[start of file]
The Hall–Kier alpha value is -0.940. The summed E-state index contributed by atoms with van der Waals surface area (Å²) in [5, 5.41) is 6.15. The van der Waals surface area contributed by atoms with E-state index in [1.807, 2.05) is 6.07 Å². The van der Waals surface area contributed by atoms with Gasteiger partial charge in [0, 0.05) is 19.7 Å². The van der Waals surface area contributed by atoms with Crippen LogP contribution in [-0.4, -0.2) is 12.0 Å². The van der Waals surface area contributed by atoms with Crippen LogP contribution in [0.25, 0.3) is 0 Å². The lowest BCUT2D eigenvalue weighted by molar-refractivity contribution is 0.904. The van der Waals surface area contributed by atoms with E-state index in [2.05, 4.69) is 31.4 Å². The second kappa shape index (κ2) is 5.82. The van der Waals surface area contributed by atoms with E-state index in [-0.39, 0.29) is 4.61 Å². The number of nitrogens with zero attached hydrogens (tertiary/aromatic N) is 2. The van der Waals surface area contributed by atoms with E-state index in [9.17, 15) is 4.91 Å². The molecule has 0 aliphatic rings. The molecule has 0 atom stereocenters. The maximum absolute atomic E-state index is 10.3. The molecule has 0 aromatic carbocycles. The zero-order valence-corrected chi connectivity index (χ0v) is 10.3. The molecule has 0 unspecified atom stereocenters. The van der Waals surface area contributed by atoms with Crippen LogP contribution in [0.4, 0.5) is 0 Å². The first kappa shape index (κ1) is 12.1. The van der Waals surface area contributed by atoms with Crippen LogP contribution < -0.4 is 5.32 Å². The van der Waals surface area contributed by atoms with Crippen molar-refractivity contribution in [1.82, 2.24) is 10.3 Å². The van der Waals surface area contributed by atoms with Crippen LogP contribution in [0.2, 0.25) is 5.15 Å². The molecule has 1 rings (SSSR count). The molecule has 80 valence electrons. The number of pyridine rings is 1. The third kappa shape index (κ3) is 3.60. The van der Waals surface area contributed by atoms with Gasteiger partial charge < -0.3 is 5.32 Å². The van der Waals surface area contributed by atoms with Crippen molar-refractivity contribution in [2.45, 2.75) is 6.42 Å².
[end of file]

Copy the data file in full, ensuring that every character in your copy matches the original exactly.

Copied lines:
The Hall–Kier alpha value is -0.940. The summed E-state index contributed by atoms with van der Waals surface area (Å²) in [5, 5.41) is 6.15. The van der Waals surface area contributed by atoms with E-state index in [1.807, 2.05) is 6.07 Å². The van der Waals surface area contributed by atoms with Gasteiger partial charge in [0, 0.05) is 19.7 Å². The van der Waals surface area contributed by atoms with Crippen LogP contribution in [-0.4, -0.2) is 12.0 Å². The van der Waals surface area contributed by atoms with Crippen LogP contribution in [0.25, 0.3) is 0 Å². The lowest BCUT2D eigenvalue weighted by molar-refractivity contribution is 0.904. The van der Waals surface area contributed by atoms with E-state index in [2.05, 4.69) is 31.4 Å². The second kappa shape index (κ2) is 5.82. The van der Waals surface area contributed by atoms with E-state index in [-0.39, 0.29) is 4.61 Å². The number of nitrogens with zero attached hydrogens (tertiary/aromatic N) is 2. The van der Waals surface area contributed by atoms with E-state index in [9.17, 15) is 4.91 Å². The molecule has 0 aliphatic rings. The molecule has 0 atom stereocenters. The maximum absolute atomic E-state index is 10.3. The molecule has 0 aromatic carbocycles. The zero-order valence-corrected chi connectivity index (χ0v) is 10.3. The molecule has 0 unspecified atom stereocenters. The van der Waals surface area contributed by atoms with Crippen LogP contribution in [0.4, 0.5) is 0 Å². The first kappa shape index (κ1) is 12.1. The van der Waals surface area contributed by atoms with Crippen LogP contribution < -0.4 is 5.32 Å². The van der Waals surface area contributed by atoms with Crippen molar-refractivity contribution in [1.82, 2.24) is 10.3 Å². The van der Waals surface area contributed by atoms with Crippen LogP contribution in [0.2, 0.25) is 5.15 Å². The molecule has 1 rings (SSSR count). The molecule has 80 valence electrons. The number of pyridine rings is 1. The third kappa shape index (κ3) is 3.60. The van der Waals surface area contributed by atoms with Gasteiger partial charge < -0.3 is 5.32 Å². The van der Waals surface area contributed by atoms with Crippen molar-refractivity contribution in [2.45, 2.75) is 6.42 Å².